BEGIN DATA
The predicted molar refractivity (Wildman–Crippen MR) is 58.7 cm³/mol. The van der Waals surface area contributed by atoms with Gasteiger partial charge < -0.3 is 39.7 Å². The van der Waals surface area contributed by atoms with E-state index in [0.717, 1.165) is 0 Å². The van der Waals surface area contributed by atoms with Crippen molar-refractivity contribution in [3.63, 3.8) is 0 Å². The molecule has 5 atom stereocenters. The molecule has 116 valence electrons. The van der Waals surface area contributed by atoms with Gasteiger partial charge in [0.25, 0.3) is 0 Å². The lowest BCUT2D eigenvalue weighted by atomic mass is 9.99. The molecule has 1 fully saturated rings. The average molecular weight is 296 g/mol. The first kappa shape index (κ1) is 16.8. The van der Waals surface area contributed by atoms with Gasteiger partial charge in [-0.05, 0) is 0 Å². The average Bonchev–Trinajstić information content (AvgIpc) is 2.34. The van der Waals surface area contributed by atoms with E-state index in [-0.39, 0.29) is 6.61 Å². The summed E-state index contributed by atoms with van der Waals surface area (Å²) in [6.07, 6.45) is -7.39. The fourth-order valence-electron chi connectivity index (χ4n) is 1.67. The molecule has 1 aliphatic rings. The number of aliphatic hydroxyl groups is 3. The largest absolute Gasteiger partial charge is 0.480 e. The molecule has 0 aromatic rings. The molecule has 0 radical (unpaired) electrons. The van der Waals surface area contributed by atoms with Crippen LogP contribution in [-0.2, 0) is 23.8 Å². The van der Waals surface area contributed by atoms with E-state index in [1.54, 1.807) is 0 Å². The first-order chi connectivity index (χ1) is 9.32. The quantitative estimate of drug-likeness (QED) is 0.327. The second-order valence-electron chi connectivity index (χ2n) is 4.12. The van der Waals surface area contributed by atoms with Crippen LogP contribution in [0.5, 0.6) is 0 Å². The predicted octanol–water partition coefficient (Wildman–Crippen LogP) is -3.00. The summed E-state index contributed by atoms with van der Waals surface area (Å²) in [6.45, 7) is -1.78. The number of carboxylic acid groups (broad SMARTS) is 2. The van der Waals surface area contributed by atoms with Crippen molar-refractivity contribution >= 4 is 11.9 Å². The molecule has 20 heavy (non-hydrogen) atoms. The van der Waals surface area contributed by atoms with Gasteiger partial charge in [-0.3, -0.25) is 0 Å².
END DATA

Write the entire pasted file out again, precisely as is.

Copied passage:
The predicted molar refractivity (Wildman–Crippen MR) is 58.7 cm³/mol. The van der Waals surface area contributed by atoms with Gasteiger partial charge < -0.3 is 39.7 Å². The van der Waals surface area contributed by atoms with E-state index in [0.717, 1.165) is 0 Å². The van der Waals surface area contributed by atoms with Crippen molar-refractivity contribution in [3.63, 3.8) is 0 Å². The molecule has 5 atom stereocenters. The molecule has 116 valence electrons. The van der Waals surface area contributed by atoms with Gasteiger partial charge in [0.25, 0.3) is 0 Å². The lowest BCUT2D eigenvalue weighted by atomic mass is 9.99. The molecule has 1 fully saturated rings. The average molecular weight is 296 g/mol. The first kappa shape index (κ1) is 16.8. The van der Waals surface area contributed by atoms with Gasteiger partial charge in [-0.05, 0) is 0 Å². The average Bonchev–Trinajstić information content (AvgIpc) is 2.34. The van der Waals surface area contributed by atoms with E-state index in [-0.39, 0.29) is 6.61 Å². The summed E-state index contributed by atoms with van der Waals surface area (Å²) in [6.07, 6.45) is -7.39. The fourth-order valence-electron chi connectivity index (χ4n) is 1.67. The molecule has 1 aliphatic rings. The number of aliphatic hydroxyl groups is 3. The largest absolute Gasteiger partial charge is 0.480 e. The molecule has 0 aromatic rings. The molecule has 0 radical (unpaired) electrons. The van der Waals surface area contributed by atoms with Crippen LogP contribution in [-0.2, 0) is 23.8 Å². The van der Waals surface area contributed by atoms with E-state index in [1.54, 1.807) is 0 Å². The first-order chi connectivity index (χ1) is 9.32. The quantitative estimate of drug-likeness (QED) is 0.327. The second-order valence-electron chi connectivity index (χ2n) is 4.12. The van der Waals surface area contributed by atoms with Crippen LogP contribution in [0.5, 0.6) is 0 Å². The predicted octanol–water partition coefficient (Wildman–Crippen LogP) is -3.00. The summed E-state index contributed by atoms with van der Waals surface area (Å²) in [6.45, 7) is -1.78. The number of carboxylic acid groups (broad SMARTS) is 2. The van der Waals surface area contributed by atoms with Crippen molar-refractivity contribution >= 4 is 11.9 Å². The molecule has 20 heavy (non-hydrogen) atoms. The van der Waals surface area contributed by atoms with Gasteiger partial charge in [-0.3, -0.25) is 0 Å².